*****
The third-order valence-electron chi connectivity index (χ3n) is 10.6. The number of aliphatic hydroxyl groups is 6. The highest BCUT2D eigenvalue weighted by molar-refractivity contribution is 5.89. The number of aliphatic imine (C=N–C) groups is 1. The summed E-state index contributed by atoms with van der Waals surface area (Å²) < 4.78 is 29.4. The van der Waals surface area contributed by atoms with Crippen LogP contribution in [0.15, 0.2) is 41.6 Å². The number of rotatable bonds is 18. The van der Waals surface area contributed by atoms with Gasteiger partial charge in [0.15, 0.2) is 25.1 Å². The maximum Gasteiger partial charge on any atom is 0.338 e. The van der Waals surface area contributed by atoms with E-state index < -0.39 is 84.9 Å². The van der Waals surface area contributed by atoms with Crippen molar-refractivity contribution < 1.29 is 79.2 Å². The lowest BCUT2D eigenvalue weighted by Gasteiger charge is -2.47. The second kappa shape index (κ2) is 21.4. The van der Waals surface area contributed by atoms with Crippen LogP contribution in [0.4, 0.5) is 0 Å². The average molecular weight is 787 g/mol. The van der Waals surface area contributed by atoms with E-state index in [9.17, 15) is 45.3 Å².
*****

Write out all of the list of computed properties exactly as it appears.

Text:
The third-order valence-electron chi connectivity index (χ3n) is 10.6. The number of aliphatic hydroxyl groups is 6. The highest BCUT2D eigenvalue weighted by molar-refractivity contribution is 5.89. The number of aliphatic imine (C=N–C) groups is 1. The summed E-state index contributed by atoms with van der Waals surface area (Å²) < 4.78 is 29.4. The van der Waals surface area contributed by atoms with Crippen LogP contribution in [0.15, 0.2) is 41.6 Å². The number of rotatable bonds is 18. The van der Waals surface area contributed by atoms with Gasteiger partial charge in [0.15, 0.2) is 25.1 Å². The maximum Gasteiger partial charge on any atom is 0.338 e. The van der Waals surface area contributed by atoms with E-state index < -0.39 is 84.9 Å². The van der Waals surface area contributed by atoms with Crippen molar-refractivity contribution < 1.29 is 79.2 Å². The lowest BCUT2D eigenvalue weighted by Gasteiger charge is -2.47. The second kappa shape index (κ2) is 21.4. The van der Waals surface area contributed by atoms with Crippen LogP contribution in [0.4, 0.5) is 0 Å². The average molecular weight is 787 g/mol. The van der Waals surface area contributed by atoms with E-state index in [9.17, 15) is 45.3 Å².